Can you say "I read the whole book?
Like oil and water, ski racing and high school don’t usually mix well. Challenging schedules include rigorous daily on-the-slopes training, frequent out-of-town races, as well as pre-season dry land training routines…and school. Understandably, these young athletes often struggle to meet both athletic and school demands.
In response to this uniquely Tahoe dilemma, the Tahoe Truckee Unified School District came up with a creative solution. The North Tahoe High School Ski Academy is the brainchild of Tahoe City parent Johanna Monforte and North Tahoe High School counselor Penny Burney.
“The program is now in its second year and it is great,” says Burney. “We are new and small (14 students), but in this case small is good. We are absolutely thrilled by the success of this program. Last year we had a student from Minden, Nev. who moved up here to participate in the program, as well as two snowboard competitors from New Jersey and Auburn.”
Basically the program seeks to blend the best of both worlds: athletic competition and high school curriculum. Typically, the students go to traditional high school classes five days a week in the morning between 8 a.m. and noon, the afternoon is devoted to competitive athletic learning ” snowboarding, ski racing and freestyle. Additionally, the students take independent study classes through Cold Stream Alternative School, meeting with a teacher once a week. Students are required to maintain a 2.8 GPA, which is a higher average than what is usually required by traditional high school sports.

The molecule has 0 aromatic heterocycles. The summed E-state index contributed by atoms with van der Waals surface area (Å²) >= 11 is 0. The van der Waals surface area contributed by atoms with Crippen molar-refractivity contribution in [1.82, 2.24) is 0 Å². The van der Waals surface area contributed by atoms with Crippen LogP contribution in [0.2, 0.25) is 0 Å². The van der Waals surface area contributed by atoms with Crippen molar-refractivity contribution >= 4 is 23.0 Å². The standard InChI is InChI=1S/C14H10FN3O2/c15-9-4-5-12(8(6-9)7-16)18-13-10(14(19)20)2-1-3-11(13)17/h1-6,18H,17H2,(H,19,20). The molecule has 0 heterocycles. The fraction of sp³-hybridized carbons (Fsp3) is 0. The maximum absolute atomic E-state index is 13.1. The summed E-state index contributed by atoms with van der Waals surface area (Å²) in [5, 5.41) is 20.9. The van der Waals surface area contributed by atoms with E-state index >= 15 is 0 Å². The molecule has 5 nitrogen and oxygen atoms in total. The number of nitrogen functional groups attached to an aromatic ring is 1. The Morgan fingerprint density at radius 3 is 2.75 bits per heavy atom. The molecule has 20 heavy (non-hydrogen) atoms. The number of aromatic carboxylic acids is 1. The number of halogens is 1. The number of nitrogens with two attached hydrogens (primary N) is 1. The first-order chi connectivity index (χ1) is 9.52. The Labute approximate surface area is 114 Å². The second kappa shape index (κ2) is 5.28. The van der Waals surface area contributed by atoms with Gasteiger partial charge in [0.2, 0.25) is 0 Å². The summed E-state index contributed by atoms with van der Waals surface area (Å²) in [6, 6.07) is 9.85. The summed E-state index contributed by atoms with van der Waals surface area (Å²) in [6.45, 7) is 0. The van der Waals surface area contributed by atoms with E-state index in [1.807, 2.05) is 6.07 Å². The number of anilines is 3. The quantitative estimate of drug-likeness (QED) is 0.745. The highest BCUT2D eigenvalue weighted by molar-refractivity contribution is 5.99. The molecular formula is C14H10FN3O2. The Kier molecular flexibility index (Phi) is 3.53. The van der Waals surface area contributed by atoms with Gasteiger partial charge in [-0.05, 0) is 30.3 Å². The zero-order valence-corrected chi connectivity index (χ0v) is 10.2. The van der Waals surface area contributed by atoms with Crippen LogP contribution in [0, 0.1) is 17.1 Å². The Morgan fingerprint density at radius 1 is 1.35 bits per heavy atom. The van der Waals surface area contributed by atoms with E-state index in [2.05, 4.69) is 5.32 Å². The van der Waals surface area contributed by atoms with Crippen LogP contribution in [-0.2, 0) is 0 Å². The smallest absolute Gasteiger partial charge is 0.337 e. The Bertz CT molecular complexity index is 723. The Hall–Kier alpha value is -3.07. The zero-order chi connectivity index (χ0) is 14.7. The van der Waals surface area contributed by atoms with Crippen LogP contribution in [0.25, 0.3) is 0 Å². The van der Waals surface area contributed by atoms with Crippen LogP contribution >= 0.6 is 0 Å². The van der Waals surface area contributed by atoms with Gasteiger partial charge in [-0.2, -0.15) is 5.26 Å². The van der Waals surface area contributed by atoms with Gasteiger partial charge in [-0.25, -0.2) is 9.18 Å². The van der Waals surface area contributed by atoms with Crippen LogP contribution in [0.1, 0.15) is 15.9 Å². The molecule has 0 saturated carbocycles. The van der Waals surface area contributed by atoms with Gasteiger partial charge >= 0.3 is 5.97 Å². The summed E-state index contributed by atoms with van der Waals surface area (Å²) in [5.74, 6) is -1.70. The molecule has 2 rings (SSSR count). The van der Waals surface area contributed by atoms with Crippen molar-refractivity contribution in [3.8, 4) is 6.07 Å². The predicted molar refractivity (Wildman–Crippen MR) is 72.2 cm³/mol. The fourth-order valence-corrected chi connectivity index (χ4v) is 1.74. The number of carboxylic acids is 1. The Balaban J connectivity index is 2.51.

“We wanted to embrace our assets here in Tahoe,” says Monforte, whose 15-year-old ski-racing son, Sal is enrolled in the program. “These are high achieving, highly motivated kids who do well with independent study, however a big part of the high school experience is the social component.”
She explains the academy pays heed to the very important social aspect of high school. It also offers advanced placement classes, so student-athletes can acquire skills required by California’s university system.
Importantly, the school is free unlike other area ski academies such as Sugar Bowl Ski Academy in Norden and Squaw Valley Academy in Squaw Valley. The North Tahoe Ski Academy is free and open to anyone who qualifies to go to a California public school.
“Private ski academies aren’t for everyone,” explains Bev Ducey, a trustee on the Tahoe Truckee Unified School District board. “We wanted to provide our local students with access to a high quality education, as well as the ability to pursue their dreams of becoming world class athletes. This is a great example of how the school district strives to be pro-active in offering educational options.”
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